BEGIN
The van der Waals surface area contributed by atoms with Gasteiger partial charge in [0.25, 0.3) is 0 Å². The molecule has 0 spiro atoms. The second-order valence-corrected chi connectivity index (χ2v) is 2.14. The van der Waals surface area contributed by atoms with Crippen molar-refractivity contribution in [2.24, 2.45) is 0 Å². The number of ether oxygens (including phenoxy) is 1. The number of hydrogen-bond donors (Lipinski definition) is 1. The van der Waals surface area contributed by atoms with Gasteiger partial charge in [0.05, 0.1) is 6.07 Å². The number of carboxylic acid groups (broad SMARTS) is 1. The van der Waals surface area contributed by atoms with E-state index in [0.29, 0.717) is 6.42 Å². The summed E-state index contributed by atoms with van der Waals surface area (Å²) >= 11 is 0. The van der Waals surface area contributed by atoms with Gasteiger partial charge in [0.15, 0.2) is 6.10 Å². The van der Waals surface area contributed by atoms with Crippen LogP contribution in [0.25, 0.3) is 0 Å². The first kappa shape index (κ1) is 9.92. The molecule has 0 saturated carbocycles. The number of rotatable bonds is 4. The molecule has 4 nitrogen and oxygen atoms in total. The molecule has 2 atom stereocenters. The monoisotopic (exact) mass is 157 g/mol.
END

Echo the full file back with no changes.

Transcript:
The van der Waals surface area contributed by atoms with Gasteiger partial charge in [0.25, 0.3) is 0 Å². The molecule has 0 spiro atoms. The second-order valence-corrected chi connectivity index (χ2v) is 2.14. The van der Waals surface area contributed by atoms with Crippen molar-refractivity contribution in [2.24, 2.45) is 0 Å². The number of ether oxygens (including phenoxy) is 1. The number of hydrogen-bond donors (Lipinski definition) is 1. The van der Waals surface area contributed by atoms with Gasteiger partial charge in [0.05, 0.1) is 6.07 Å². The number of carboxylic acid groups (broad SMARTS) is 1. The van der Waals surface area contributed by atoms with E-state index in [0.29, 0.717) is 6.42 Å². The summed E-state index contributed by atoms with van der Waals surface area (Å²) >= 11 is 0. The van der Waals surface area contributed by atoms with Gasteiger partial charge in [0.15, 0.2) is 6.10 Å². The van der Waals surface area contributed by atoms with Crippen LogP contribution in [0.25, 0.3) is 0 Å². The first kappa shape index (κ1) is 9.92. The molecule has 0 saturated carbocycles. The number of rotatable bonds is 4. The molecule has 4 nitrogen and oxygen atoms in total. The molecule has 2 atom stereocenters. The monoisotopic (exact) mass is 157 g/mol.